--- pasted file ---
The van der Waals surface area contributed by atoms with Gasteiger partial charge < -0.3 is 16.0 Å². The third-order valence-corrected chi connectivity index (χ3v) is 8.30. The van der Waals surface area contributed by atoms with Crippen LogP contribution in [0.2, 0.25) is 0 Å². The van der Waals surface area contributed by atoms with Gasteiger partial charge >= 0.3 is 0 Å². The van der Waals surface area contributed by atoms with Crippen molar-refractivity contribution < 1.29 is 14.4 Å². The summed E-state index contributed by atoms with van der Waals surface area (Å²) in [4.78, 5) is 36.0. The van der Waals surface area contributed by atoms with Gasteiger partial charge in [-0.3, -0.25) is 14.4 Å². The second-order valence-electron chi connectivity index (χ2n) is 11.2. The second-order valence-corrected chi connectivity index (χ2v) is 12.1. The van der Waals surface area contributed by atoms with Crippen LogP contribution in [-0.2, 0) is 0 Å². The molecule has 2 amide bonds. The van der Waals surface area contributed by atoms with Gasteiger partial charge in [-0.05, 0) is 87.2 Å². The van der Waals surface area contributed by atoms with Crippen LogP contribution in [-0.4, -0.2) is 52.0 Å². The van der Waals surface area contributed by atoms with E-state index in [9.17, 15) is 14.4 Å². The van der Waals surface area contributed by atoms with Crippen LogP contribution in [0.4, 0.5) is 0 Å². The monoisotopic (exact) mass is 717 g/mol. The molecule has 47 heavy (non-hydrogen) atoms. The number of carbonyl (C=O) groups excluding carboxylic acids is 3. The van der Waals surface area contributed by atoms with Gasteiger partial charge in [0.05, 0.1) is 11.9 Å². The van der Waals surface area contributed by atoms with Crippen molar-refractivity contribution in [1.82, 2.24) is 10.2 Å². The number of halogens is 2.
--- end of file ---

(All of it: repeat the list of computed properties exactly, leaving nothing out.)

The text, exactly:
The van der Waals surface area contributed by atoms with Gasteiger partial charge < -0.3 is 16.0 Å². The third-order valence-corrected chi connectivity index (χ3v) is 8.30. The van der Waals surface area contributed by atoms with Crippen LogP contribution in [0.2, 0.25) is 0 Å². The van der Waals surface area contributed by atoms with Gasteiger partial charge >= 0.3 is 0 Å². The van der Waals surface area contributed by atoms with Crippen molar-refractivity contribution < 1.29 is 14.4 Å². The summed E-state index contributed by atoms with van der Waals surface area (Å²) in [4.78, 5) is 36.0. The van der Waals surface area contributed by atoms with Gasteiger partial charge in [-0.3, -0.25) is 14.4 Å². The second-order valence-electron chi connectivity index (χ2n) is 11.2. The second-order valence-corrected chi connectivity index (χ2v) is 12.1. The van der Waals surface area contributed by atoms with Crippen LogP contribution in [-0.2, 0) is 0 Å². The molecule has 2 amide bonds. The van der Waals surface area contributed by atoms with Gasteiger partial charge in [-0.05, 0) is 87.2 Å². The van der Waals surface area contributed by atoms with Crippen LogP contribution in [-0.4, -0.2) is 52.0 Å². The van der Waals surface area contributed by atoms with E-state index in [9.17, 15) is 14.4 Å². The van der Waals surface area contributed by atoms with Crippen LogP contribution in [0.4, 0.5) is 0 Å². The monoisotopic (exact) mass is 717 g/mol. The molecule has 47 heavy (non-hydrogen) atoms. The number of carbonyl (C=O) groups excluding carboxylic acids is 3. The van der Waals surface area contributed by atoms with Gasteiger partial charge in [0.05, 0.1) is 11.9 Å². The van der Waals surface area contributed by atoms with Crippen molar-refractivity contribution in [1.82, 2.24) is 10.2 Å². The number of halogens is 2.